It’s a life or death situation and you’re lost in the woods. Up ahead are some berries that look vaguely familiar. You eat a handful and three hours later you can’t stop vomiting. Foraging for survival sure was a bad move. We’ve all thought about what might happen if we ever get lost in the woods. A lot of us have a plan that involves shelter and water, but what about food? If your plan to stay full in the woods for days at a time involves foraging, you might want to think again. Here are 5 reasons why foraging for survival is just plain dumb.
1. You Could Eat the Wrong Thing
The obvious thing to worry about is incorrectly identifying a plant. It happens, even to experienced foragers. In fact, a lot of plants have toxic lookalikes. For instance, wild carrot looks an awful lot like poison hemlock, which can kill in small amounts. Unless you have a field guide handy, eating a plant just because you think it looks safe or tastes good is a huge risk.
2. You Could Be Allergic
Food allergies can be severe, just ask anyone who can’t eat nuts. The big danger is that you’ll be allergic to something that isn’t usually found in the grocery store. Not only will you not have any idea until the shock sets in, but people who aren’t aware that they have food allergies almost never carry the medicine they need to survive a severe allergy exposure.
3. You Might Be Eating Toxins
Plants can accumulate toxic heavy metals and other chemicals from the soil. Something harmless, like dandelion, when picked from the roadside can contain toxic levels of carcinogens. Unless you find yourself stranded in pristine woodland, you run the risk of eating something that could hurt you in the long run.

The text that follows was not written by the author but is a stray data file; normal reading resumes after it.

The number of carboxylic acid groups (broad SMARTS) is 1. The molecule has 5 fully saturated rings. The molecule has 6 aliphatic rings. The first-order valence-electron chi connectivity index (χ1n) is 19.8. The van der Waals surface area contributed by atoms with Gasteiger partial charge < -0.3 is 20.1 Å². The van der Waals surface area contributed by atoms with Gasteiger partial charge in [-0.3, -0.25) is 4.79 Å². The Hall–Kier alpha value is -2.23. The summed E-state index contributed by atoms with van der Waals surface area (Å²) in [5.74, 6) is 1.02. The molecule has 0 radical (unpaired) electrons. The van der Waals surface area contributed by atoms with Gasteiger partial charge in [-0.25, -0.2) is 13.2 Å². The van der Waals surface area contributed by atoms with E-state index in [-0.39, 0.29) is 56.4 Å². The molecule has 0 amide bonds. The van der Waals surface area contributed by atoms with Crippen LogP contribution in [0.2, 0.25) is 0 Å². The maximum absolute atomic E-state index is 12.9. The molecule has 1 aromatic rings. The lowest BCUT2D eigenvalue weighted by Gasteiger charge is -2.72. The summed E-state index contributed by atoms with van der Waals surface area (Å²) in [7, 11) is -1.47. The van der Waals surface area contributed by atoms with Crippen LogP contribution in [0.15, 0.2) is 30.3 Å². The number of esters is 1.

4. You Used Too Much Energy
It can be really hard to get enough calories when you don’t have a source of meat and fat — ask any pale, skinny vegan. In fact, one of the only ways to get enough calories from forage to survive on is to eat roots, which are among the most challenging part of the plant to identify. Unless you don’t have to stray from your campsite in order to find food, burning calories that you can’t replace is a real risk.
5. You Got A Parasite
Eating aquatic plants like cattails or anything else that lays submerged in iffy pond water carries the risk of a parasite or infection if it isn’t properly cooked. You could wind up with a case of giardia, salmonella, or e. coli. Putting yourself at risk by eating undercooked veggies from a dirty source is a sure way to end up losing all of your precious calories the hard way. Don’t Risk It, Pack In Some Food It’s just too easy to carry in enough calories to survive in an emergency to look for forage. Companies make freeze-dried food pouches that can keep you going for days if necessary. The next time you’re heading out to the woods for a few days, make sure you bring a little bit of extra food. The alternative, foraging for survival, is risky. Don’t do something stupid because you’re hungry and tired, carry in your calories and get out safe.